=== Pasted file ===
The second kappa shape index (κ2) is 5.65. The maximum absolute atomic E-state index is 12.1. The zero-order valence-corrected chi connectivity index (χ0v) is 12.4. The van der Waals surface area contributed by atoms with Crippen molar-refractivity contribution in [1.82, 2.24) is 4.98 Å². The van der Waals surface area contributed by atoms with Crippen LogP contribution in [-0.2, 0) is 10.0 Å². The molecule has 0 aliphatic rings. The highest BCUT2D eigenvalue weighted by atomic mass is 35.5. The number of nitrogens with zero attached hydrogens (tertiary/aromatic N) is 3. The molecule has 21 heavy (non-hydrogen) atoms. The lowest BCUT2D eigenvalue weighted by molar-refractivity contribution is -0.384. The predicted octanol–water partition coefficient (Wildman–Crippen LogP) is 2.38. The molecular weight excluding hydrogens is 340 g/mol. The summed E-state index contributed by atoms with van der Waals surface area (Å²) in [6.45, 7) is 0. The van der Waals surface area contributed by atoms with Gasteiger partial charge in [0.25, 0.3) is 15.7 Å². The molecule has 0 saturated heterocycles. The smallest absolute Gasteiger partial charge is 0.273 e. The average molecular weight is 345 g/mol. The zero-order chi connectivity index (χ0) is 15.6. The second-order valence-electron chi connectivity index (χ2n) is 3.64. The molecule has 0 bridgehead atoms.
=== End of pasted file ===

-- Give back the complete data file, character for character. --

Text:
The second kappa shape index (κ2) is 5.65. The maximum absolute atomic E-state index is 12.1. The zero-order valence-corrected chi connectivity index (χ0v) is 12.4. The van der Waals surface area contributed by atoms with Crippen molar-refractivity contribution in [1.82, 2.24) is 4.98 Å². The van der Waals surface area contributed by atoms with Crippen LogP contribution in [-0.2, 0) is 10.0 Å². The molecule has 0 aliphatic rings. The highest BCUT2D eigenvalue weighted by atomic mass is 35.5. The number of nitrogens with zero attached hydrogens (tertiary/aromatic N) is 3. The molecule has 21 heavy (non-hydrogen) atoms. The lowest BCUT2D eigenvalue weighted by molar-refractivity contribution is -0.384. The predicted octanol–water partition coefficient (Wildman–Crippen LogP) is 2.38. The molecular weight excluding hydrogens is 340 g/mol. The summed E-state index contributed by atoms with van der Waals surface area (Å²) in [6.45, 7) is 0. The van der Waals surface area contributed by atoms with Gasteiger partial charge in [0.25, 0.3) is 15.7 Å². The molecule has 0 saturated heterocycles. The smallest absolute Gasteiger partial charge is 0.273 e. The average molecular weight is 345 g/mol. The zero-order chi connectivity index (χ0) is 15.6. The second-order valence-electron chi connectivity index (χ2n) is 3.64. The molecule has 0 bridgehead atoms.